On September 25, 2013, the City of Jersey City became the first municipality in New Jersey to pass paid sick leave legislation. City Ordinance 13.097, which takes effect on January 23, 2014, makes Jersey City the seventh U.S. state or municipality to enact legislation mandating paid sick leave. Previously, New York City, San Francisco, Seattle, and Portland passed similar laws. The District of Columbia and the state of Connecticut have also passed such legislation. The Jersey City ordinance mandates that individuals employed by employers with 10 or more employees accrue 1 hour of paid sick time for every 30 hours worked, up to a maximum accrual of 40 hours. Those individuals employed by employers with less than 10 employees will accrue sick time under the same formula, however it need not be paid.
The ordinance covers all employees who work in Jersey City. Additionally, it provides coverage to all non-Jersey City based employees employed by a Jersey City business if the individual works within the city limits at least 80 hours per year.
Employees will begin to accrue paid or unpaid sick time on the first day of employment, but are not entitled to use such time until the 90th day of employment. While accrued time may carry over to the following year, employers are not required to provide more than 40 hours of paid sick time to an employee within a calendar year or to carry over more than 40 hours. The ordinance does not require employers to compensate employees for unused accrued sick days at the cessation of their employment. Employers need to be mindful, however, of their own policies on this issue.
The Jersey City ordinance provides that an employee must give verbal notice to the employer, as soon as practicable, in order to use accrued sick leave. If the employee wishes to use sick leave for more than 3 consecutive days, however, the employer may request reasonable documentation. Sick time can be used for any of the following reasons:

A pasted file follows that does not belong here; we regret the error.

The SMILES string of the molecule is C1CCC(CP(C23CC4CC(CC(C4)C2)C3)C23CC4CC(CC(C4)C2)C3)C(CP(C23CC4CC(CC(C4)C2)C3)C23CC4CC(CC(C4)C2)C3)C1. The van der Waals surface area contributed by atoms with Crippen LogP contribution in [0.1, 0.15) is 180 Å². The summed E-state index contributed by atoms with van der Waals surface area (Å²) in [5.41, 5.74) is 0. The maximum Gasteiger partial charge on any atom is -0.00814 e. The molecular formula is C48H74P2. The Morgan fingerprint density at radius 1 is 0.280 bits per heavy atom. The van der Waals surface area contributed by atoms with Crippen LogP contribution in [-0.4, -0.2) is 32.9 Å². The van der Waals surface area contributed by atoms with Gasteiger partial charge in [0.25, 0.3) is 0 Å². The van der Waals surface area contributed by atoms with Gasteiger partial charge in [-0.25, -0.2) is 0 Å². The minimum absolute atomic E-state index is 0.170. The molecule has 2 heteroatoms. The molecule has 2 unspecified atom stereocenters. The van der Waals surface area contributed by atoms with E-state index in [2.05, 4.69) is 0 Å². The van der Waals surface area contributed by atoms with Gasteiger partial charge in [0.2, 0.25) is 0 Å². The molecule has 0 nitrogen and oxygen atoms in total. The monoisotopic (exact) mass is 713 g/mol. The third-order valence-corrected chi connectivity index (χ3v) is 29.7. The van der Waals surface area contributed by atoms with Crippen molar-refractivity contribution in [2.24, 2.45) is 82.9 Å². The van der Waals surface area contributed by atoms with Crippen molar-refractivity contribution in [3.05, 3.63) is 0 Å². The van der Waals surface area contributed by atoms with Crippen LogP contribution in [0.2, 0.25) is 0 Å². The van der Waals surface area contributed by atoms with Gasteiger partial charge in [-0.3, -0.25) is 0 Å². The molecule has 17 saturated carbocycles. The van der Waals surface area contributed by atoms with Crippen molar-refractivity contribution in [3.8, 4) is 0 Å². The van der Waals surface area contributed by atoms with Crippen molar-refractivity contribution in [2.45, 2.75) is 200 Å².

- An employee’s mental or physical illness, injury, or health condition; an employee’s need for medical diagnosis, care, or treatment of a mental or physical illness, injury, or health condition; an employee’s need for preventive medical care;
- Care of a family member with a mental or physical illness, injury, or health condition; care of a family member who needs medical diagnosis, care, or treatment of a mental or physical illness, injury, or health condition; care of a family member who needs preventive medical care; and
- Closure of the employee’s place of business by order of a public official due to a public health emergency or an employee’s need to care for a child whose school or place of care has been closed by order of a public official due to a public health emergency, or care for a family member when it has been determined by the health authorities having jurisdiction or by a health care provider that the family in member's presence in the community would jeopardize the health of others because of the family member's exposure to a communicable disease, whether or not the family member has actually contracted the communicable disease.
The ordinance prevents employers from requiring employees to find a replacement before using sick leave. Employers are also prohibited from interfering with, restraining, or denying the employees rights under this ordinance, as well as taking retaliatory or adverse employment action against an employee who exercises his/her rights.
Employers who are found to be in violation of this ordinance will be subject to the penalty prescribed in Jersey City Municipal Code §1-25. For each individual infraction of the ordinance, the maximum penalty will be, in the discretion of the Court, a fine of up to $1,250.00 and/or community service not to exceed 90 days. Additionally, employers who do not adhere to the notice and posting requirements of the ordinance will be subject to a civil fine in an amount up to $100 for each employee who was not given appropriate notice and $500 for each establishment in which a poster was not displayed.
For answers to questions regarding the Jersey City ordinance, please feel free to contact an attorney in the Gibbons Employment & Labor Department.
Marisa N. Hourdajian is an Associate in the Gibbons Employment & Labor Law Department.